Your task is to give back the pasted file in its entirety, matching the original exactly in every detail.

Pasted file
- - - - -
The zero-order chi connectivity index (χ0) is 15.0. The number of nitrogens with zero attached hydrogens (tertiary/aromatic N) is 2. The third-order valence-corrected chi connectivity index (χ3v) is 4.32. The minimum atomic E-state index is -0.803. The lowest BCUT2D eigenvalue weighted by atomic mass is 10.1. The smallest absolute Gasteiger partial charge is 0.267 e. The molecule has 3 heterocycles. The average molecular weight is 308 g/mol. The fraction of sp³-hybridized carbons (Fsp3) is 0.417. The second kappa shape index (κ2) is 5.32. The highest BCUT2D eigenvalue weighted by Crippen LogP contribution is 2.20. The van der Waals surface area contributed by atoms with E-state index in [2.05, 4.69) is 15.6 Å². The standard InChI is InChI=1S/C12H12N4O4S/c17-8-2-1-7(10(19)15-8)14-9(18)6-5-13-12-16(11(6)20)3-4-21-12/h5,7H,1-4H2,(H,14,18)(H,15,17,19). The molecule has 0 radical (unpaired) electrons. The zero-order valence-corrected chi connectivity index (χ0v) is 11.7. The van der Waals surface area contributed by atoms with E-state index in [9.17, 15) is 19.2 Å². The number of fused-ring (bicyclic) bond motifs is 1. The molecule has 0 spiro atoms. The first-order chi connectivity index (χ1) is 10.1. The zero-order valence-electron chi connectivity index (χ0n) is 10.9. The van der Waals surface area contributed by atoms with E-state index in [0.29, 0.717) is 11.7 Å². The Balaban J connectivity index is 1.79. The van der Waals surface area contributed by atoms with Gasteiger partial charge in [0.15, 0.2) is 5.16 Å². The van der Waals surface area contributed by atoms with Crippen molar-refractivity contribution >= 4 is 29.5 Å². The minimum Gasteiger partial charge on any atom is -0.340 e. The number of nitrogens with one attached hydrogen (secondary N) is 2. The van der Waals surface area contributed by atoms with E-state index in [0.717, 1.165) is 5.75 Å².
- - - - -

The zero-order chi connectivity index (χ0) is 15.0. The number of nitrogens with zero attached hydrogens (tertiary/aromatic N) is 2. The third-order valence-corrected chi connectivity index (χ3v) is 4.32. The minimum atomic E-state index is -0.803. The lowest BCUT2D eigenvalue weighted by atomic mass is 10.1. The smallest absolute Gasteiger partial charge is 0.267 e. The molecule has 3 heterocycles. The average molecular weight is 308 g/mol. The fraction of sp³-hybridized carbons (Fsp3) is 0.417. The second kappa shape index (κ2) is 5.32. The highest BCUT2D eigenvalue weighted by Crippen LogP contribution is 2.20. The van der Waals surface area contributed by atoms with E-state index in [2.05, 4.69) is 15.6 Å². The standard InChI is InChI=1S/C12H12N4O4S/c17-8-2-1-7(10(19)15-8)14-9(18)6-5-13-12-16(11(6)20)3-4-21-12/h5,7H,1-4H2,(H,14,18)(H,15,17,19). The molecule has 0 radical (unpaired) electrons. The zero-order valence-corrected chi connectivity index (χ0v) is 11.7. The van der Waals surface area contributed by atoms with E-state index in [9.17, 15) is 19.2 Å². The number of fused-ring (bicyclic) bond motifs is 1. The molecule has 0 spiro atoms. The first-order chi connectivity index (χ1) is 10.1. The zero-order valence-electron chi connectivity index (χ0n) is 10.9. The van der Waals surface area contributed by atoms with E-state index in [0.29, 0.717) is 11.7 Å². The Balaban J connectivity index is 1.79. The van der Waals surface area contributed by atoms with Gasteiger partial charge in [0.15, 0.2) is 5.16 Å². The van der Waals surface area contributed by atoms with Crippen molar-refractivity contribution >= 4 is 29.5 Å². The minimum Gasteiger partial charge on any atom is -0.340 e. The number of nitrogens with one attached hydrogen (secondary N) is 2. The van der Waals surface area contributed by atoms with E-state index in [0.717, 1.165) is 5.75 Å².